Elements of medicine are fantastic but others can be upsetting or frustrating. At any point during your medical career, you may ask whether medicine is really the right career for you. You would certainly not be in the minority. This may be because there’s something you enjoy more which medicine is preventing you from doing or just because you’re fed up with certain aspects.
Firstly, it’s worth noting that whatever your source of dissatisfaction, no career change is going to immediately solve this. It’s easy in a moment of frustration to think “screw this, my life would be so much easier if I became a (insert ‘dream job’ here). The reality is every profession will have its own upsides and downsides and switching career will involve a significant amount of work. Identify your fundamental sources of dissatisfaction and consider whether you can improve the situation or whether it will change in future as your career progresses.
On the other hand, you mustn’t feel obliged to stay in medicine for fear of leaving. Staying in any job for this reason is not a source of long-term satisfaction. Leaving medicine can seem like a daunting task, particularly if you’ve been on that pathway for a long time, it’s what your friends and family expect, and it’s such a ‘safe’ career path.
If you’re seriously considering leaving medicine, the most important thing is to do your research. Here is some introductory information and first-point-of-call resources.
Broadly, there are three routes you can take:
- Find a clinical practice that suits you. For example, if you desire flexibility, the “E-ROAD” specialities (ENT, radiology, ophthalmology, anaesthesiology and dermatology) allow doctors good control of their time spent working.
- Find a non-clinical, medically-related job, such as scientific research, medico-legal work, teaching, public health, medical communications, medical entrepreneurship and medical management consultancy.
- Find a job unrelated to medicine, which can be pretty much anything, although some have greater overlap of skills gained from medicine than others.
I won’t explore these in depth here but there is lots of information on the internet on what each job involves and many forums discussing previous doctor’s experiences of the transition.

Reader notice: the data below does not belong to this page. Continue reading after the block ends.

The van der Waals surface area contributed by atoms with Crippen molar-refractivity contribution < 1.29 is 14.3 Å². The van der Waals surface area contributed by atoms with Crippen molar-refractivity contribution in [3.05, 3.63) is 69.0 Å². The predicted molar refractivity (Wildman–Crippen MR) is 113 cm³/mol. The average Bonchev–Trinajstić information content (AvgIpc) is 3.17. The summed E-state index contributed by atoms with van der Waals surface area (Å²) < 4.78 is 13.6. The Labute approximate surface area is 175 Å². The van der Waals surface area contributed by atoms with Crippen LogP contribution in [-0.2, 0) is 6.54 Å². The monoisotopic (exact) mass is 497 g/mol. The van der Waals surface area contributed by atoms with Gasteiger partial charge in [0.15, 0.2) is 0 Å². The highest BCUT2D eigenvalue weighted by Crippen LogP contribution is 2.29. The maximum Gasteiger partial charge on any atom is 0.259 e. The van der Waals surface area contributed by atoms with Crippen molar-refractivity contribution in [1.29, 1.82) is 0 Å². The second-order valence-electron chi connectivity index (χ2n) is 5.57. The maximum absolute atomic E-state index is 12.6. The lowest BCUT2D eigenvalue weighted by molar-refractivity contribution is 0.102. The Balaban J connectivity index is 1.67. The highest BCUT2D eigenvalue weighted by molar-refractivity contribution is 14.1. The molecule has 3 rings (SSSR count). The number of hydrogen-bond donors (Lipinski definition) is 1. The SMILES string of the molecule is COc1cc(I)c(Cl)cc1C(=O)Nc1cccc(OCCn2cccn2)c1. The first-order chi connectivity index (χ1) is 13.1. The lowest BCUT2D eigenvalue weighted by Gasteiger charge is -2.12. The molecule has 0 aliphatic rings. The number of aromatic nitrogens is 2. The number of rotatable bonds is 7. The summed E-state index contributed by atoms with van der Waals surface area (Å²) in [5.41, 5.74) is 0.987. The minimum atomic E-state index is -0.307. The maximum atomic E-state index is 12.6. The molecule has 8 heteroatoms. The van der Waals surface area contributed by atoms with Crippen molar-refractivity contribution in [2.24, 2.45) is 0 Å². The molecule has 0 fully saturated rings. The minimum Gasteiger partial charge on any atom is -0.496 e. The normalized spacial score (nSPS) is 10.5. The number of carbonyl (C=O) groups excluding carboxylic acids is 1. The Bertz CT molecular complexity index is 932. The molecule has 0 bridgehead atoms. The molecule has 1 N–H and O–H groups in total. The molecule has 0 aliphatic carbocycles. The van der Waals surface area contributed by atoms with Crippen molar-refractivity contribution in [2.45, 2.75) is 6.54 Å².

The best resources which consider career route more broadly are:
The 80,000 hours career guide (https://80000hours.org/career-guide/) – 80,000 hours (named after the average number of hours in a person’s career) are a non-profit organisation who provide advice on career selection and have produced this excellent practical guide which can be viewed as a video series, in blog posts or as an eBook. They have also written a careers guide on Medicine from the point of view of making a positive contribution to society (https://80000hours.org/career-reviews/medical-careers/). Interestingly, its conclusions on the positive impact of clinical practice weren’t as favourable as you may expect and they suggest a few other related careers which may enable larger impacts.
‘Do you feel like you wasted all that training?’ by Michael McLaughlin is a book that specifically addresses questions about making a career transition out of medicine. It is aimed towards a US audience but offers lots of sensible and pragmatic advice from someone who made the switch from clinical practice to medical communications quite late in his career (aged 33).
So Good They Can’t Ignore You by Cal Newport is a book written for a more general audience which presents a road-map to finding a career you love. It’s an entertaining book that is well supported with evidence and can change your perspective on looking for fulling jobs.
“Don’t be a donkey” (https://sivers.org/donkey) – this short blog post by Derek Sivers outlines a very useful way of thinking about careers, of particular relevance to anyone who is worried about not having enough time to all the things they want to do.
Ultimately, leaving medicine isn’t a decision to be taken lightly. It’s also a highly personal decision. If you have doubts, the best approach is thorough research and pragmatic consideration of your options. If you do all the research and still decide to stay in clinical practice then you will only be better off for doing so.
During a period of uncertainty, it is worthwhile to develop fundamental transferrable skills. Being able to learn faster, think more clearly and communicate more effectively will help no matter what career you end up in. I hope that this book provides you with a springboard to improve these skills and create a career that you love.
BONUS CHAPTER 2 SUMMARY
- You may question whether medicine is for you. Identify the source of your dissatisfaction and consider if it can be solved.
- Don’t stay in medicine purely out of fear of the unknown.
- Research different career options thoroughly before making the change.
- Develop transferrable skills in the meantime.
Continued in Bonus Chapter 3.
This is a chapter from The Modern Medical Student Manual. A full list of chapters are below:
- Introduction: From That Day To This Book
- Chapter 1: Medicine from Fifty Thousand Feet: Perspective, Targets and Limits
- Chapter 2: The Fundamentals of Fast Learning - Part 1 and Part 2
- Chapter 3: Mastering Clinical Medicine - Part 1 and Part 2
- Chapter 4: Increasing our Impact (and the power of Self-Education) - Part 1 and Part 2
- Chapter 5: A Scientific Approach to Research - Part 1 and Part 2
- Chapter 6: Commanding Clearer Communication - Part 1 and Part 2
Plus Bonus Chapters:
- Bonus Chapter 1: If Medicine Gets You Down
- Bonus Chapter 2: Is Medicine Right For Me?
- Bonus Chapter 3: Memorisation Techniques (by Dr James Hartley)
- Bonus Chapter 4: Learning from Others in Medicine